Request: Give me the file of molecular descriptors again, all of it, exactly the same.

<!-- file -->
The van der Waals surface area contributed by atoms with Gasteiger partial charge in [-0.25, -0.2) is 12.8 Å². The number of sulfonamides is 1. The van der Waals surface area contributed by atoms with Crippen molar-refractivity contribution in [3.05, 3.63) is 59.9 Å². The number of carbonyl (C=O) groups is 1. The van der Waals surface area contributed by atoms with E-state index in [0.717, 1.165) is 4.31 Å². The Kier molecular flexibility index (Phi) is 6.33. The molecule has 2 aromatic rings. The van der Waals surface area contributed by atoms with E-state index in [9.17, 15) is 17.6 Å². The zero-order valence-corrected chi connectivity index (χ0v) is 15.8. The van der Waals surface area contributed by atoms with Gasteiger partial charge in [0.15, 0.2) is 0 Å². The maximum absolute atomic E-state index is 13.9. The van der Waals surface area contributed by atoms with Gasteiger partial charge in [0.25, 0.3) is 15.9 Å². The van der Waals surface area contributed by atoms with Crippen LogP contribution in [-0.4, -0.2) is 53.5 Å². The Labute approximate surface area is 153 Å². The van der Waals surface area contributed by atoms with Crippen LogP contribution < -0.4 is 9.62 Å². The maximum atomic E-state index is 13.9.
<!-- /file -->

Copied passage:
The van der Waals surface area contributed by atoms with Gasteiger partial charge in [-0.25, -0.2) is 12.8 Å². The number of sulfonamides is 1. The van der Waals surface area contributed by atoms with Crippen molar-refractivity contribution in [3.05, 3.63) is 59.9 Å². The number of carbonyl (C=O) groups is 1. The van der Waals surface area contributed by atoms with E-state index in [0.717, 1.165) is 4.31 Å². The Kier molecular flexibility index (Phi) is 6.33. The molecule has 2 aromatic rings. The van der Waals surface area contributed by atoms with E-state index in [9.17, 15) is 17.6 Å². The zero-order valence-corrected chi connectivity index (χ0v) is 15.8. The van der Waals surface area contributed by atoms with Gasteiger partial charge in [0.15, 0.2) is 0 Å². The maximum absolute atomic E-state index is 13.9. The van der Waals surface area contributed by atoms with Gasteiger partial charge in [0.25, 0.3) is 15.9 Å². The van der Waals surface area contributed by atoms with Crippen LogP contribution in [-0.4, -0.2) is 53.5 Å². The Labute approximate surface area is 153 Å². The van der Waals surface area contributed by atoms with Crippen LogP contribution < -0.4 is 9.62 Å². The maximum atomic E-state index is 13.9.